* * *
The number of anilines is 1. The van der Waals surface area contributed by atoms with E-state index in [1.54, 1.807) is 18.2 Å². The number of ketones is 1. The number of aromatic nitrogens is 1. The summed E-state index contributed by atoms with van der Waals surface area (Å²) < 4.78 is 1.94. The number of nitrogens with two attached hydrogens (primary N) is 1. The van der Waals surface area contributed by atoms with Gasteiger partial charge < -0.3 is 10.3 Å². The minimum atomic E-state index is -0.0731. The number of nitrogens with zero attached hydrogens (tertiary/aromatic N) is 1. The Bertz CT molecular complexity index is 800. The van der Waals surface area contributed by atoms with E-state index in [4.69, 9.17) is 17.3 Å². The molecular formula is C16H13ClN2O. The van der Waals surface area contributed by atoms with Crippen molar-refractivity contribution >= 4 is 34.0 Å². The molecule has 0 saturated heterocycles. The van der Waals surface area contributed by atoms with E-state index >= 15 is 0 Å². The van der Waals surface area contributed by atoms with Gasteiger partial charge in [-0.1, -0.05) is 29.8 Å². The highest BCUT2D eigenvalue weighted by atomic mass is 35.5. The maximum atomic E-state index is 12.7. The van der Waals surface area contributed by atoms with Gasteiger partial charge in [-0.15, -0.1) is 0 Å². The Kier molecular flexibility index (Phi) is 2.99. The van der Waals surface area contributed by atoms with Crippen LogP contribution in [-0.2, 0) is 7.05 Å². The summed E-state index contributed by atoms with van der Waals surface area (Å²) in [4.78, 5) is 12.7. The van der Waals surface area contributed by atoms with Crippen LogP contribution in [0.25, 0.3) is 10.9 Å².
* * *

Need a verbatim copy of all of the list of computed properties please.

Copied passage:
The number of anilines is 1. The van der Waals surface area contributed by atoms with E-state index in [1.54, 1.807) is 18.2 Å². The number of ketones is 1. The number of aromatic nitrogens is 1. The summed E-state index contributed by atoms with van der Waals surface area (Å²) < 4.78 is 1.94. The number of nitrogens with two attached hydrogens (primary N) is 1. The van der Waals surface area contributed by atoms with Gasteiger partial charge < -0.3 is 10.3 Å². The minimum atomic E-state index is -0.0731. The number of nitrogens with zero attached hydrogens (tertiary/aromatic N) is 1. The Bertz CT molecular complexity index is 800. The van der Waals surface area contributed by atoms with E-state index in [4.69, 9.17) is 17.3 Å². The molecular formula is C16H13ClN2O. The van der Waals surface area contributed by atoms with Crippen molar-refractivity contribution >= 4 is 34.0 Å². The molecule has 0 saturated heterocycles. The van der Waals surface area contributed by atoms with E-state index >= 15 is 0 Å². The van der Waals surface area contributed by atoms with Gasteiger partial charge in [-0.1, -0.05) is 29.8 Å². The highest BCUT2D eigenvalue weighted by atomic mass is 35.5. The maximum atomic E-state index is 12.7. The van der Waals surface area contributed by atoms with Gasteiger partial charge in [-0.15, -0.1) is 0 Å². The Kier molecular flexibility index (Phi) is 2.99. The van der Waals surface area contributed by atoms with Crippen LogP contribution in [-0.2, 0) is 7.05 Å². The summed E-state index contributed by atoms with van der Waals surface area (Å²) in [4.78, 5) is 12.7. The van der Waals surface area contributed by atoms with Crippen LogP contribution in [0.25, 0.3) is 10.9 Å².